A Model for Us All

A Model for Us All

Pentecost 9 (NL4) John B. Valentine
Acts 16:6-15 August 7, 2022


So we’ve been walking through some of the key stories from the Book of Acts ... right???

On the Sunday before Pentecost ... we started our journey in Acts chapter one ... and we heard about how the earliest Christians were told to wait for the Holy Spirit ...

And then ... on Pentecost Sunday ... appropriately ... we looked at Acts chapter two ... and learned how the earliest Christians were filled with the Holy Spirit ... because that’s exactly what we celebrate on the Day of Pentecost ...

And since then ... through these the Sundays of the Season of Pentecost ... we’ve been looking at stories about where the Holy Spirit has been leading these earliest Christians ... and to whom the Holy Spirit has been leading them ... and for what purpose the Holy Spirit has been leading them.

Now ... just by way of clarification ...

This book we call ‘Acts’ ... this book that has been called ‘Acts’ for the past nineteen hundred years ... is formally entitled “The Acts of the Apostles”.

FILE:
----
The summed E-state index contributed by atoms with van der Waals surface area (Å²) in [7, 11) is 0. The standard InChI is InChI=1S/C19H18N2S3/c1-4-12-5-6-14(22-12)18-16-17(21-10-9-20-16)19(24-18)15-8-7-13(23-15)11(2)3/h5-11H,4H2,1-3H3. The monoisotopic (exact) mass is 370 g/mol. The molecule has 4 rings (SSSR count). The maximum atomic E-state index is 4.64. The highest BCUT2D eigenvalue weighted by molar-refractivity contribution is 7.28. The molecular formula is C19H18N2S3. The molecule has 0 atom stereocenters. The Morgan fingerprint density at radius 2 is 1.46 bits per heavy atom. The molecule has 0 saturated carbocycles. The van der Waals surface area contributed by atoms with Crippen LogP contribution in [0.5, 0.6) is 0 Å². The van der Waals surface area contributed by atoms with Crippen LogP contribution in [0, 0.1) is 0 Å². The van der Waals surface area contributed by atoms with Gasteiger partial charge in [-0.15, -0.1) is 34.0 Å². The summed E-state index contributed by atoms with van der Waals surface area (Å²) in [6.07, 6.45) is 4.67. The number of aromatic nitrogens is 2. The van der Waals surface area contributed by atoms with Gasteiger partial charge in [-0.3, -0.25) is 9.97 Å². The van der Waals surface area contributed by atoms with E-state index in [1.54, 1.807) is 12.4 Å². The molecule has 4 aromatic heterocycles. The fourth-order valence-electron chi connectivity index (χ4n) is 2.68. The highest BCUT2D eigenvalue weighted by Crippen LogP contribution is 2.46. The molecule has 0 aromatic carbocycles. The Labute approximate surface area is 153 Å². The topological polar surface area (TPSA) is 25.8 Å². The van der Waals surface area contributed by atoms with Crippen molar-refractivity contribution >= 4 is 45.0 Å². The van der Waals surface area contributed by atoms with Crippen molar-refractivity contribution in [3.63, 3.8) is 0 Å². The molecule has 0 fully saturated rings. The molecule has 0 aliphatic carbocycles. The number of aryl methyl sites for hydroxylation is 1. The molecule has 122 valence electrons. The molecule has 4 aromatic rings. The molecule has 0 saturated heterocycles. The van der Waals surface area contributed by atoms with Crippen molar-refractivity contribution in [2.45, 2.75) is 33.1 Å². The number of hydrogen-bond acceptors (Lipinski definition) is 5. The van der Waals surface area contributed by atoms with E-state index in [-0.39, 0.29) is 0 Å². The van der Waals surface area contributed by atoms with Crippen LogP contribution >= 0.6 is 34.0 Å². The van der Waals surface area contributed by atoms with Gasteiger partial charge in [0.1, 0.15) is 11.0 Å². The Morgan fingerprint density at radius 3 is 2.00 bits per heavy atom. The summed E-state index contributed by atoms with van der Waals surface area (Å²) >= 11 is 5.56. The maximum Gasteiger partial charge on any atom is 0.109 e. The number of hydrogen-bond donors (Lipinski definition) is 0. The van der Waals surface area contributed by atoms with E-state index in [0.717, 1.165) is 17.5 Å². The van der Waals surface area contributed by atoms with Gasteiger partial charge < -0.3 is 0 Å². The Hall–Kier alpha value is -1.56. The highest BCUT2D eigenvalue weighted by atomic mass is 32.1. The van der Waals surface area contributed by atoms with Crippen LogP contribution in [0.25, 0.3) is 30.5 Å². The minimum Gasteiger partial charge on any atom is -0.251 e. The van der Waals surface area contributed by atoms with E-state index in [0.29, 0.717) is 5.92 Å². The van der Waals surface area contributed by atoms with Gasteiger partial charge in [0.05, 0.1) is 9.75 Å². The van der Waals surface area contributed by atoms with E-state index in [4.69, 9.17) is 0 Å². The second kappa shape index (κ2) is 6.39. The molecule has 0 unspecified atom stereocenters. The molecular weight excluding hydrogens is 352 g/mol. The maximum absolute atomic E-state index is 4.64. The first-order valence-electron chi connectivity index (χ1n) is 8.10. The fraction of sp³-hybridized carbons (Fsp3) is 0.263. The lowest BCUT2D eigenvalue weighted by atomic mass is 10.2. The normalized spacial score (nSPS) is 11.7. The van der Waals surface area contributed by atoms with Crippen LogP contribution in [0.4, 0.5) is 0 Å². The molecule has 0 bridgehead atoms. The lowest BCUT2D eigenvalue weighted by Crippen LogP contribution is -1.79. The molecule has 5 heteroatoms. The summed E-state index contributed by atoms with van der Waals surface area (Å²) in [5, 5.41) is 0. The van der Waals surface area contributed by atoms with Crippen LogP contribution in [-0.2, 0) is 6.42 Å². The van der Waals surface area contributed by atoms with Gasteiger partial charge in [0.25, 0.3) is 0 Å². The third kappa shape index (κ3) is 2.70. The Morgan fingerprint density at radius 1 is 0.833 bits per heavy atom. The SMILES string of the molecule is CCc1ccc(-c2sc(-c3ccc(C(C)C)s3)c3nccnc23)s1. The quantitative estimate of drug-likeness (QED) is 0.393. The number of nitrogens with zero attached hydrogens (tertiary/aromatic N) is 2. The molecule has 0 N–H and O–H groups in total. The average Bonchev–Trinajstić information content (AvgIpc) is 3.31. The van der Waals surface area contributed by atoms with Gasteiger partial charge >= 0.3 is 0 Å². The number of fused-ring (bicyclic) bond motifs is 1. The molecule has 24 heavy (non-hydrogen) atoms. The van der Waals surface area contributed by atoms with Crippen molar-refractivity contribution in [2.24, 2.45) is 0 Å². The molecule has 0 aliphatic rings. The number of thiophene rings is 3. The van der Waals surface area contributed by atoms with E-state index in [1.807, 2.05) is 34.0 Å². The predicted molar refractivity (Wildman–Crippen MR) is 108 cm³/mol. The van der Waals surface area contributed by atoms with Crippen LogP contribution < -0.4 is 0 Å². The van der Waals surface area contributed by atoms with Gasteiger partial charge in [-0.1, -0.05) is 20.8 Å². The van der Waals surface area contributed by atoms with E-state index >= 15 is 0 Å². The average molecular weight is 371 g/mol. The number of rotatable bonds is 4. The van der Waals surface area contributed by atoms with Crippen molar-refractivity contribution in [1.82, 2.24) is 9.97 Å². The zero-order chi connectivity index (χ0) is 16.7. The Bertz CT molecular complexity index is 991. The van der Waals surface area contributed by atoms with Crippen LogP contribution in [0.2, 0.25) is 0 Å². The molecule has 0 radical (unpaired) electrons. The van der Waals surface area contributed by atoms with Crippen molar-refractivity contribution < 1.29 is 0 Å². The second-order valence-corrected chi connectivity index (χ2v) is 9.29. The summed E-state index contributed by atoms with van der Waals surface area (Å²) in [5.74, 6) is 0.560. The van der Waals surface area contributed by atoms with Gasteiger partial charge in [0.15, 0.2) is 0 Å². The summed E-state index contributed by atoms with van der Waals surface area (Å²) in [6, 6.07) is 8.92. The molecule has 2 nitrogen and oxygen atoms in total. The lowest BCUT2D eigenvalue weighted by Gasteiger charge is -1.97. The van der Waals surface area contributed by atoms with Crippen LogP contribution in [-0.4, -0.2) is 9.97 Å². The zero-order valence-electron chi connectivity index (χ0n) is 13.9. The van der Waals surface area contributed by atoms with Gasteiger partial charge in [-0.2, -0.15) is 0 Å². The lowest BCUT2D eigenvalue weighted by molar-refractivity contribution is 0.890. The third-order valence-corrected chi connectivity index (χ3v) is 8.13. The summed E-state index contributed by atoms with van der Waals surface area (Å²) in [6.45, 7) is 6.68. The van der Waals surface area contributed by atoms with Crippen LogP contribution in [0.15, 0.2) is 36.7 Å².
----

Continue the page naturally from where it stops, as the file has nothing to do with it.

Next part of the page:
That was the name given to it by Luke ... it’s author ... or by someone who followed in Luke’s footsteps ...

But really it would be far better for us think about this little book NOT as ‘The Acts of the Apostles’ ... but rather ‘The Acts of the Holy Spirit’ ... because that’s really what it’s about ...

What the Spirit was doing in the lives of the earliest Christians ...

What the Spirit was doing in the life of the early church ...

What the Spirit was doing to ensure that the good news of Jesus might be carried to the ends of the earth.

So let’s look at this morning’s text ... from Acts chapter 16 ... and take a look at what the Spirit is doing today.

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Actually ... this morning’s lesson has two main characters ...

• Paul ... the apostle Paul ... and

• a woman named Lydia ...

and I actually find it to be one of the most fascinating stories in the whole of the Book of Acts.

Now this Paul fellow I suspect you know ... or at least know about. He’s the second most significant figure in the whole of the New Testament ... second only to Jesus.